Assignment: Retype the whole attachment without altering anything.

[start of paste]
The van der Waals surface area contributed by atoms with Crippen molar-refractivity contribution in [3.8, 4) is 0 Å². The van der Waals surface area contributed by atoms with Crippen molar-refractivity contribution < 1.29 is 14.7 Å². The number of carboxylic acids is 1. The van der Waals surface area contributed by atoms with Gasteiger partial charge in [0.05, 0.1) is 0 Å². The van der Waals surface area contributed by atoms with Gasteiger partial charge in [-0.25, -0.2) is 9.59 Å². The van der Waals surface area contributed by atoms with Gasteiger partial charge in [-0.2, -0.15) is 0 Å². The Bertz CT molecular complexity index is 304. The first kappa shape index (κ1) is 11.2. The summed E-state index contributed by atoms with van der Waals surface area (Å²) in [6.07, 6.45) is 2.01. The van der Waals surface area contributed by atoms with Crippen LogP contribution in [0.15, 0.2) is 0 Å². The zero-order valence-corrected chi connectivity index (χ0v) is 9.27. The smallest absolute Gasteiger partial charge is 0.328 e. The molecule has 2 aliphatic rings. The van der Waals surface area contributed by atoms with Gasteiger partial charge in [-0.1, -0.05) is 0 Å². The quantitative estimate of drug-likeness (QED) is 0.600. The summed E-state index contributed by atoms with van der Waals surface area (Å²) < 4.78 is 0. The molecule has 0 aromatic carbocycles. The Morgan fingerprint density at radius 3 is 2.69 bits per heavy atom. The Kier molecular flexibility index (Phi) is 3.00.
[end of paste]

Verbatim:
The van der Waals surface area contributed by atoms with Crippen molar-refractivity contribution in [3.8, 4) is 0 Å². The van der Waals surface area contributed by atoms with Crippen molar-refractivity contribution < 1.29 is 14.7 Å². The number of carboxylic acids is 1. The van der Waals surface area contributed by atoms with Gasteiger partial charge in [0.05, 0.1) is 0 Å². The van der Waals surface area contributed by atoms with Gasteiger partial charge in [-0.25, -0.2) is 9.59 Å². The van der Waals surface area contributed by atoms with Gasteiger partial charge in [-0.2, -0.15) is 0 Å². The Bertz CT molecular complexity index is 304. The first kappa shape index (κ1) is 11.2. The summed E-state index contributed by atoms with van der Waals surface area (Å²) in [6.07, 6.45) is 2.01. The van der Waals surface area contributed by atoms with Crippen LogP contribution in [0.15, 0.2) is 0 Å². The zero-order valence-corrected chi connectivity index (χ0v) is 9.27. The smallest absolute Gasteiger partial charge is 0.328 e. The molecule has 2 aliphatic rings. The van der Waals surface area contributed by atoms with Gasteiger partial charge in [-0.1, -0.05) is 0 Å². The quantitative estimate of drug-likeness (QED) is 0.600. The summed E-state index contributed by atoms with van der Waals surface area (Å²) < 4.78 is 0. The molecule has 0 aromatic carbocycles. The Morgan fingerprint density at radius 3 is 2.69 bits per heavy atom. The Kier molecular flexibility index (Phi) is 3.00.